A view from the Summit

March 31, 2011
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In mid-March, I attended the 2011 summit meeting of ACMHA: The College for Behavioral Health Leadership, joining about 150 professionals in examining the issues that stand between where the behavioral health field is today and where we will want to be tomorrow.

For those who haven't been introduced to ACMHA, its charter is to identify and address questions of concern to American public policy, principally through wide-ranging, collegial discussions at its annual summit. And, while this summit is known for bringing together outstanding and influential leaders, ACMHA is also working hard to foster new leadership, so many younger professionals, interns, peers, and others were also in attendance.

This year's summit topic, “disruptive innovation” in behavioral healthcare, was aptly chosen, given the passage of the Affordable Care Act just one year ago. While the future under ACA-driven reforms bodes well for the behavioral health of Americans, summit goers predicted that few in our field will get there without making major changes. Those unable to change won't get there at all.

As some argue for a broader role for behavioral healthcare in a reformed healthcare system, our future is clouded by some very basic issues, especially when observed from the “outside in,” noted Paul Keckley from Deloitte, the summit's keynote speaker. While what we do every day is obvious to us, behavioral health:

  • Remains a mystery to virtually all in the medical establishment-notably primary care practitioners-our presumed future partners.

  • Resists quality measurement using many traditional measures of outcome-the gold standard established for medicine and payment.

  • Demands a more complex set of tools than traditional medicine, a combination of medical and social interventions whose impact and value are poorly understood outside of the field.

  • Is rarely appreciated by individuals unless their lives, or the lives of others close to them, are adversely affected by a behavioral health problem that leads to loss of job, education, social relationships, or other aspects of what we consider to be a meaningful life.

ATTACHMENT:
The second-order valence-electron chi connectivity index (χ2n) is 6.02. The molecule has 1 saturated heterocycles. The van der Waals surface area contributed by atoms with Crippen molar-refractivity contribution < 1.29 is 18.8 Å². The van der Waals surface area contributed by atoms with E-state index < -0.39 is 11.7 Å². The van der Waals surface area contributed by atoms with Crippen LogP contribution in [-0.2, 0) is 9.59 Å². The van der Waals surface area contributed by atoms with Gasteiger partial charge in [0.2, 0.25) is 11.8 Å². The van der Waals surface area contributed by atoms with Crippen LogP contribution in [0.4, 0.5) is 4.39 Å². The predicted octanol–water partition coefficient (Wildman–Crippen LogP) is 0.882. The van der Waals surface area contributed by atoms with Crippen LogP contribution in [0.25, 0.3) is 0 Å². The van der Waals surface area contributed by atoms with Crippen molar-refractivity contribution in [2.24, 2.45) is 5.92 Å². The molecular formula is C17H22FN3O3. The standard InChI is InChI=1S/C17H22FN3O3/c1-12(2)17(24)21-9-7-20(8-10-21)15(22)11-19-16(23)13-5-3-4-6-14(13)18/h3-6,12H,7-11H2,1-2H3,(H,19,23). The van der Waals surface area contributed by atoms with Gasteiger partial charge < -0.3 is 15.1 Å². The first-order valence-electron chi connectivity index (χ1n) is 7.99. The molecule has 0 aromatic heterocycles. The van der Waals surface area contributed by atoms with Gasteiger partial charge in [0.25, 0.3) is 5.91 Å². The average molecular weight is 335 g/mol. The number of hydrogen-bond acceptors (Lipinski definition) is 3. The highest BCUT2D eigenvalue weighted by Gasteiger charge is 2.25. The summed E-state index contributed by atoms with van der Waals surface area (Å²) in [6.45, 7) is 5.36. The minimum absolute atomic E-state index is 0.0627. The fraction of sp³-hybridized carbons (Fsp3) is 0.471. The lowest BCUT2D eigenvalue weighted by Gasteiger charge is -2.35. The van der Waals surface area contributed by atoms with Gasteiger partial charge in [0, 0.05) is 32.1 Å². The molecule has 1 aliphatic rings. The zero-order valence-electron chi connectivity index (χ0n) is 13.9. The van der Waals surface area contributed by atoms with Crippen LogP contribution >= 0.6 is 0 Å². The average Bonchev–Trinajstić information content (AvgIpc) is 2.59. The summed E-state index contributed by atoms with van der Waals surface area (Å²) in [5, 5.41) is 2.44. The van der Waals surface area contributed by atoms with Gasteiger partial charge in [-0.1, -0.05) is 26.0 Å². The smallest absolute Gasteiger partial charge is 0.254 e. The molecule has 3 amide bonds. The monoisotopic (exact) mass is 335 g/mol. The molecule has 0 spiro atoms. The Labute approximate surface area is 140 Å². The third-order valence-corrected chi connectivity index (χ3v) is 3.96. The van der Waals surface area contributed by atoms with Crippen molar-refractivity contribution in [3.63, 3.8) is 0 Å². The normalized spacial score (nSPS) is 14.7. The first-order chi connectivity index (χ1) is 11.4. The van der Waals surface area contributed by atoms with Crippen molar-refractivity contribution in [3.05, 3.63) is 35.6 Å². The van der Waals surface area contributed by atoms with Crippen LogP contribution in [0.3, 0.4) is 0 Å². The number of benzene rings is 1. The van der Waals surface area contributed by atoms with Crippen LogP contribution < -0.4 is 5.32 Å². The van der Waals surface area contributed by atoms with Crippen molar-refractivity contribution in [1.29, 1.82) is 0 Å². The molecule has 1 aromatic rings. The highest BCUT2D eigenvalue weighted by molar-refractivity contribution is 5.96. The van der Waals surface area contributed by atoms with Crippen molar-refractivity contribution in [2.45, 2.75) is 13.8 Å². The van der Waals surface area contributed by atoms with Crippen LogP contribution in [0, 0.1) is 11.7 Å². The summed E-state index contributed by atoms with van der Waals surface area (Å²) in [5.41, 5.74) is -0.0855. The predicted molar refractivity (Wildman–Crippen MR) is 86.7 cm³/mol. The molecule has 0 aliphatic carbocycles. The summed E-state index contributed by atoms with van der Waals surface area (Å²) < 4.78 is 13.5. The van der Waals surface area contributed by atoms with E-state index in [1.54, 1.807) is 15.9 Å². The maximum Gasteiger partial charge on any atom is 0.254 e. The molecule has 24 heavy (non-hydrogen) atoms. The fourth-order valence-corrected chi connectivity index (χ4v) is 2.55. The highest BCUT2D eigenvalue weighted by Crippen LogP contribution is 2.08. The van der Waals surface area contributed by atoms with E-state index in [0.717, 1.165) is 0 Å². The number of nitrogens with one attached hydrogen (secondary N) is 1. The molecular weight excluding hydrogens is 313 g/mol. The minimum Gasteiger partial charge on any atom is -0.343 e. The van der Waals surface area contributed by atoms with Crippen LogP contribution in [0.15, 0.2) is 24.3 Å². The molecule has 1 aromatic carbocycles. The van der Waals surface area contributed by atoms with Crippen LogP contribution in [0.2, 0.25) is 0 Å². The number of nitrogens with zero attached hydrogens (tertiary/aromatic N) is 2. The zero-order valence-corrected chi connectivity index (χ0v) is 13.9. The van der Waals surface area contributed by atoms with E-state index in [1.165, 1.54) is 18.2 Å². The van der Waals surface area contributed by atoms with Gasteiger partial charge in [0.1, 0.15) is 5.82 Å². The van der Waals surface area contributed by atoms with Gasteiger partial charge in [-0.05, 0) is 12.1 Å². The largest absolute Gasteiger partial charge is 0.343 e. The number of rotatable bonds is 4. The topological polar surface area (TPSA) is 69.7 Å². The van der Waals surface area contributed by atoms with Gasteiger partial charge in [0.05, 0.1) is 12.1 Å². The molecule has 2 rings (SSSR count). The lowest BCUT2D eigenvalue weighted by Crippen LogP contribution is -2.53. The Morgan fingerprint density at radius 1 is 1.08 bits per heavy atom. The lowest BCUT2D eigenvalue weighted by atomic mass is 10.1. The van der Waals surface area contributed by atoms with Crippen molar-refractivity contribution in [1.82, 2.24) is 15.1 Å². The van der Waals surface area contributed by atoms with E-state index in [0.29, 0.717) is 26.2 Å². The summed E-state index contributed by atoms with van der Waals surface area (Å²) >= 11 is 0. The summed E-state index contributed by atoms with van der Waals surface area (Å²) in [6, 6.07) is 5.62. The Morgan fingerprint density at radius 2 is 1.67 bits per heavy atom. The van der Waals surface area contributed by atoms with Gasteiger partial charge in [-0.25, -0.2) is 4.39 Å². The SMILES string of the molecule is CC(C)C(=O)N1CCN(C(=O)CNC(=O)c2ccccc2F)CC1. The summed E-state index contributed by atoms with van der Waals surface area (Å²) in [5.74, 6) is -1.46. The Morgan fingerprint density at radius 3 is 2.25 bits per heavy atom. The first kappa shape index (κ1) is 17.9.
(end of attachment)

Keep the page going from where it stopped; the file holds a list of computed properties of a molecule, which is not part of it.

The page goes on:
So, we've got some work to do to explain ourselves and our vision for the future of behavioral healthcare. Among the key questions we face are these:

  1. What's our identity? Are we a “specialty” field-like podiatry or dentistry? Or, are we-and our province of preventing or treating disorders of the brain or mind-so central to the practice of healthcare that we are integrated as an inseparable health partner?

  2. Whom do we serve? Behavioral healthcare isn't something that most people experience, because we act like a specialty that treats acutely and chronically ill people. But defining ourselves so narrowly is dangerous, because it separates us, as well as those we serve, from the mainstream of medicine and community.

    If we want to be perceived at the center of an integrated healthcare system and a healthy community, we must make the argument that behavioral health serves all. Serving all means that we must place a greater emphasis on how we serve the healthy through screening, prevention, and promotion; how we support acutely ill individuals through early diagnosis, supportive treatment, and wellness interventions; how we support community institutions-schools, hospitals, law enforcement-with cost effective supports that preserve their limited and more costly resources; and yes, how we meet the needs of those with long-term, serious mental illness.